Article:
Disclaimer: The content below is for educational and entertainment purposes only and should not be construed as investment advice or a recommendation to buy or sell any security. I own shares of Lawson Products (NASDAQ:LAWS).
Lawson Products (NASDAQ:LAWS) is a niche industrial distributor of maintenance, repair, and operations (MRO) supplies. The business model is compelling and management is executing well in a difficult environment. Lawson is currently under-earning due to cyclical softness and growth investments obscuring steady-state earnings potential. I believe the stock has ~40%+ upside potential as revenue growth and margins begin to increase in the next couple of years.
Lawson sells and distributes a wide range of MRO consumables (e.g. fasteners, cutting tools, chemicals, etc.) and specializes in Vendor Managed Inventory (VMI). The primary value proposition of VMI is a high-touch service component as Lawson sales reps visit customer sites weekly or biweekly to maintain sufficient inventory levels for these consumables. The reps essentially act as outsourced supply chain managers ensuring customers don’t run out of critical supplies needed to operate their businesses.
VMI is a ~$20–25 billion niche within the larger $150+ billion MRO industry. Despite low single digit market share, Lawson Products is one of the leaders in the space as the market is very fragmented with thousands of mom and pop competitors.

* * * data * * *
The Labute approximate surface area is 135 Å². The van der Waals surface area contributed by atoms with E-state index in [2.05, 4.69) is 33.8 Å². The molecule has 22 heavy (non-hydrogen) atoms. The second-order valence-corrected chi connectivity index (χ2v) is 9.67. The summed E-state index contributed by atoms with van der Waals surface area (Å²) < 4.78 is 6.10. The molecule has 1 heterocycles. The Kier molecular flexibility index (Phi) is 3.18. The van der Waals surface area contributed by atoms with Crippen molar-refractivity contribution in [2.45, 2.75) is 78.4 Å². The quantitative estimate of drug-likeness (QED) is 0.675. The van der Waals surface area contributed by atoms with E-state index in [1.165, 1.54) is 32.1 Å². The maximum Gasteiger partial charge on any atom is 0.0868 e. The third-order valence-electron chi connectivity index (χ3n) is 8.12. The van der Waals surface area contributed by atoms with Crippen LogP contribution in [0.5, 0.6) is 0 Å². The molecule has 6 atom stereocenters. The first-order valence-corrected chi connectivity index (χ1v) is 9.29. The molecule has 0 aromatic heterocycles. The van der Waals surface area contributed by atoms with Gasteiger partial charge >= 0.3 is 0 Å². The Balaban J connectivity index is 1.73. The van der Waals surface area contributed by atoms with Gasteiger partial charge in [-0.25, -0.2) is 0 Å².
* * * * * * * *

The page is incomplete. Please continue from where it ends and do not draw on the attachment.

Although industrial distribution does not sound like a very sexy industry, I find Lawson’s business model and market opportunity very compelling. Below are some key advantages:
- High-touch service offering: Distribution sounds like a commodity industry where the low-cost provider will ultimately win in a race to the bottom. However, due to the high level of service Lawson reps provide, customer relationships are actually quite sticky. Reps are on customer sites regularly (often weekly) and develop relationships with supply managers. This results in sub 10% annual customer churn, which is often the result of customers being acquired or going out of business. The service component also significantly mitigates the potential “Amazon threat” of disintermediation that many distributors face.